Two books about our relationship with pigs

GRAMElfriede Jelinek’s work “Lärm. See blind. The blind see!” In Frank Castorf’s production, a live pig also enters the scene; the review of the premiere in the Viennese newspaper “Der Standard” was published in September 2021 with the title: “Die Liebe zum Schwein”; another critic spoke of the “hog gallop towards postmodernism”. A few months later, in early 2022, the sensational news of the first successful pig heart transplant in Baltimore spread around the world, despite the fact that the patient survived the operation for only two months.

Cem Özdemir has now presented a concept for a five-stage state label for animal welfare labeling in food. According to the Federal Minister for Agriculture, the obligation should initially apply to pork. The message is clear: pigs are “awesome” and “a bit like us.” This is also the title of a “Story about the pig” by the Norwegian historian and journalist Kristoffer Hatteland Endresen.

Between report and field report

But even the first chapter of the book contrasts with the eminent visibility of the pigs on stage or in the operating room: in it the author recounts his difficulties in entering a slaughterhouse. Endresen summarizes the amount of pork eaten in Norway, supplemented by statistics from Germany, and then asks, “How can an industry of this scale, based on live animals of this size, be completely invisible to us?”

Kristoffer Hatteland Endresen:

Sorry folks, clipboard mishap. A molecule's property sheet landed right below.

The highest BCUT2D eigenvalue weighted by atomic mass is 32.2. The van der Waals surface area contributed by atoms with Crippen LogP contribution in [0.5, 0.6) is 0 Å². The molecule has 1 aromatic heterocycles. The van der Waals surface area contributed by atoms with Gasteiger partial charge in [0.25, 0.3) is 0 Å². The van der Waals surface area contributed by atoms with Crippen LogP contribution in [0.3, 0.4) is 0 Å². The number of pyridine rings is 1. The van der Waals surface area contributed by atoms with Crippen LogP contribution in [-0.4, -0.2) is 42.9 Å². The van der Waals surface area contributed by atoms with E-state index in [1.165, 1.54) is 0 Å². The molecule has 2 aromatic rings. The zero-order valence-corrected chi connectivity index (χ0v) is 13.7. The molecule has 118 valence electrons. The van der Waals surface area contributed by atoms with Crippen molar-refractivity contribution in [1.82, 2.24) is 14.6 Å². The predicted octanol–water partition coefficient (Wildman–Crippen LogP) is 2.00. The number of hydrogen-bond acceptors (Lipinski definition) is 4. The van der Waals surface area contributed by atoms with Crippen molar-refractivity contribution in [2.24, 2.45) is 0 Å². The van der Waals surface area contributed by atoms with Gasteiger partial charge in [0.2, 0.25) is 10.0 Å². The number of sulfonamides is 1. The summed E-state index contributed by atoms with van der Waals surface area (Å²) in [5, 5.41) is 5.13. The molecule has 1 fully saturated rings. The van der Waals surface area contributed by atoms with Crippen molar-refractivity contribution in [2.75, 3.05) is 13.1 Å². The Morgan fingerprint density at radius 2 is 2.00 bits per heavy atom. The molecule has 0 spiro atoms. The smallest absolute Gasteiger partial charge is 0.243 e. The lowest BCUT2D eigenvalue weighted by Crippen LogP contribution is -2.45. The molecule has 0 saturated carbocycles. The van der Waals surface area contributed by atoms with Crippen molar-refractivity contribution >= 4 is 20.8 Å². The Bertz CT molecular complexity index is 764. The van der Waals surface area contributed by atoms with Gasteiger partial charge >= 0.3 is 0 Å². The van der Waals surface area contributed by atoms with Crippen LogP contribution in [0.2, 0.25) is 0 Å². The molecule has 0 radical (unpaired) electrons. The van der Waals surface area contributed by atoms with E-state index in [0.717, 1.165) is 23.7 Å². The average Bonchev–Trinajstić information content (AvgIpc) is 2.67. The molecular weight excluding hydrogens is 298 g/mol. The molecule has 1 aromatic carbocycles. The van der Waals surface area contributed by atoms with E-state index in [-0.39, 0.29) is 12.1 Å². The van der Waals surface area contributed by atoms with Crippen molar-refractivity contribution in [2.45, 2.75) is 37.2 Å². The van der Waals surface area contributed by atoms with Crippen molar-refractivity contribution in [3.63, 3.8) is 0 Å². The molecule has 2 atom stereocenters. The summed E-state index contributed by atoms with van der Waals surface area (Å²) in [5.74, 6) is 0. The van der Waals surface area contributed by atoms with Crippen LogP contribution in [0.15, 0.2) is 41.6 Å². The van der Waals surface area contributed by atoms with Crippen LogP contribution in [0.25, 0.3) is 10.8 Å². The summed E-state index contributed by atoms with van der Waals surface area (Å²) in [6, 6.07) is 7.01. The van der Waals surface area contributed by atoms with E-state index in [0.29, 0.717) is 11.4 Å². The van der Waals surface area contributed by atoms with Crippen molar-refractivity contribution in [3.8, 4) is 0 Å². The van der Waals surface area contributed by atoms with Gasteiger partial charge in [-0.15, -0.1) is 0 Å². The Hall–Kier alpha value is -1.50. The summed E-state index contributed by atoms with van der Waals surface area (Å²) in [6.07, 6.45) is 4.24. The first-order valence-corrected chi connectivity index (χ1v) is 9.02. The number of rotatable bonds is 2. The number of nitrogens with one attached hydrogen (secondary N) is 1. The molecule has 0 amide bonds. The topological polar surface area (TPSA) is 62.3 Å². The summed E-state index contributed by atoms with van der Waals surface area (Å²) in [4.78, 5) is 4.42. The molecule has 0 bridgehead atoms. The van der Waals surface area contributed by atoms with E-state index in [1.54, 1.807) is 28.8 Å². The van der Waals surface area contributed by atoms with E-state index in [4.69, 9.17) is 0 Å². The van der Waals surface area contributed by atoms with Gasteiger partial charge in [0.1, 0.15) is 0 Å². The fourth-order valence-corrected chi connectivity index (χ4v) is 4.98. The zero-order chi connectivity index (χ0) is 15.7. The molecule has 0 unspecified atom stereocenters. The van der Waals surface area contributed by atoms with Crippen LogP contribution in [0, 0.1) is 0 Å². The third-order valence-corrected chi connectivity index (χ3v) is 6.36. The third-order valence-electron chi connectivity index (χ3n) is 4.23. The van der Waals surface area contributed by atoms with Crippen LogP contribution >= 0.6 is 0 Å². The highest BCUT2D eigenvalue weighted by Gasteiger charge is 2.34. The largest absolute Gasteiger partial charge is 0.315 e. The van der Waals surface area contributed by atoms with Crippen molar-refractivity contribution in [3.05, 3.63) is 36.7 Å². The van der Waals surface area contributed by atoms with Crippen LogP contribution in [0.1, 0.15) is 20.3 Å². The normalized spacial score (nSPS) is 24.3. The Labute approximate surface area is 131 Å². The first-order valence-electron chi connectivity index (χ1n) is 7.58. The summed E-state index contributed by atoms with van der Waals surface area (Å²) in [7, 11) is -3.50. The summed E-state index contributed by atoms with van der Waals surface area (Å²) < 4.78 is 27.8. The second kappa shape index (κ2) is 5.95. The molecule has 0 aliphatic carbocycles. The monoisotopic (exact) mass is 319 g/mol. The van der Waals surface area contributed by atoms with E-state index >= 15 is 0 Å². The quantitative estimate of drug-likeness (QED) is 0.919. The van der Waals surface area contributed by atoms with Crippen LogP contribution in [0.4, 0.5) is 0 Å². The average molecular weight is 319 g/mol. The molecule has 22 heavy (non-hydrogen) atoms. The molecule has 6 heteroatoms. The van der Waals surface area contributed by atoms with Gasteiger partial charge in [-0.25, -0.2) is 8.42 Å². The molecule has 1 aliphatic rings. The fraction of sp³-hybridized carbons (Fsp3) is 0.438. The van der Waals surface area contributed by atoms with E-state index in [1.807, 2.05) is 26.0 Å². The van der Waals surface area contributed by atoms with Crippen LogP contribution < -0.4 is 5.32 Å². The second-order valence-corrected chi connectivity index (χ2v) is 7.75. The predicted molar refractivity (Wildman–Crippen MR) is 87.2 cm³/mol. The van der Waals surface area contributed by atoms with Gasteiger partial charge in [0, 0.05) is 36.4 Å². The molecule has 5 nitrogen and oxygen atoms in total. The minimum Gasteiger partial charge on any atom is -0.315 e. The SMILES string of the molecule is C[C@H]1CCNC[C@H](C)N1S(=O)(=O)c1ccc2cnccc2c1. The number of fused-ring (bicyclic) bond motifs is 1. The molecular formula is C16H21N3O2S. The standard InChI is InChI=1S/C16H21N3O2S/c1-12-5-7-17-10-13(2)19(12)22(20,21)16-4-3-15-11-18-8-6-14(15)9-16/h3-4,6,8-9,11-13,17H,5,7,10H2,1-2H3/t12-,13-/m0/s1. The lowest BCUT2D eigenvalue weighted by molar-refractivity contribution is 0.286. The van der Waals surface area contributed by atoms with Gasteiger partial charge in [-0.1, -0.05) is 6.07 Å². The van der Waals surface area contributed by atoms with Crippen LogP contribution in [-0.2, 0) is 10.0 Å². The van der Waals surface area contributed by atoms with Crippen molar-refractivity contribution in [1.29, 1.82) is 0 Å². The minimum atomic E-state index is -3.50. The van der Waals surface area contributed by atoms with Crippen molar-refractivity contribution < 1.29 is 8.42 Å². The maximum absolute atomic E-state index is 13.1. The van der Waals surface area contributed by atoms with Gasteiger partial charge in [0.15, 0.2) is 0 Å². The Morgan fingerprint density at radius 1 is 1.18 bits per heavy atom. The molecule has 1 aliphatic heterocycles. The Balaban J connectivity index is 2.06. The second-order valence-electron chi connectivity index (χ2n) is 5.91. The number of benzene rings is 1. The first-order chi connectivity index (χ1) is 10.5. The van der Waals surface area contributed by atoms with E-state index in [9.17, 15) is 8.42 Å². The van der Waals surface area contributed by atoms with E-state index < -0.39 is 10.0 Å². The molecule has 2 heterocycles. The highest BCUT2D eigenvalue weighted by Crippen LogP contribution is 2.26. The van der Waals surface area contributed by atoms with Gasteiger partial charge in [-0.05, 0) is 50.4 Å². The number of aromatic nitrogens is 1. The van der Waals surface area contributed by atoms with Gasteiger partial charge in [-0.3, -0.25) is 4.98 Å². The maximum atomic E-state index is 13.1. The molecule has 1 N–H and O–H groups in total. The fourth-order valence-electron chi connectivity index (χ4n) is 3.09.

Kristoffer Hatteland Endresen: “Cursed and a bit like us.” A story about the pig.

Image: Westend Verlag

Referring to John Berger’s essay “Why Look at Animals?”, he decides to look pigs in the eye before beginning to write about them. The narration develops logically in the alternation between reportage and experience story. Sometimes imagination and reality are closely intertwined, for example when Endresen associates the birth of a piglet with “Alice in Wonderland”, albeit in the opposite direction: while Alice holds a baby in her arms suddenly he turns into a little pig, he is a little pig that looks like a baby to the author and father-to-be. But the literary reference is quickly limited as soon as a foreman comments that pigs are industrial animals, not stuffed animals.

In the end you’re bound to be blunted

The frequent change of perspective is one of the favorite stylistic devices of the book. The author not only professes his sympathy for piglets, but also his fondness for pork: “Although I gorge myself on industrial pigs in some form almost every day, my worldview has long been shaped by worldviews. who speak against this way of life. the chapters take us into early history, dealing with Palaeolithic cave paintings, but also with the processes of domestication; other chapters deal with the well-known Middle Eastern pig taboos, appetite and aversion, and the breeding of new breeds of pigs.

Furthermore, Endresen describes his daily life as a pig farmer, making no secret of his own apathy: “Pigs have become objects, they are no longer individuals and they are certainly not sentient creatures.” The book ends with a depressing chapter on the slaughter and an epilogue. than “zoonoses”, the transmission of pathogens through our farm animals. The history of the pigs, the author remarks, is always a history of the people.


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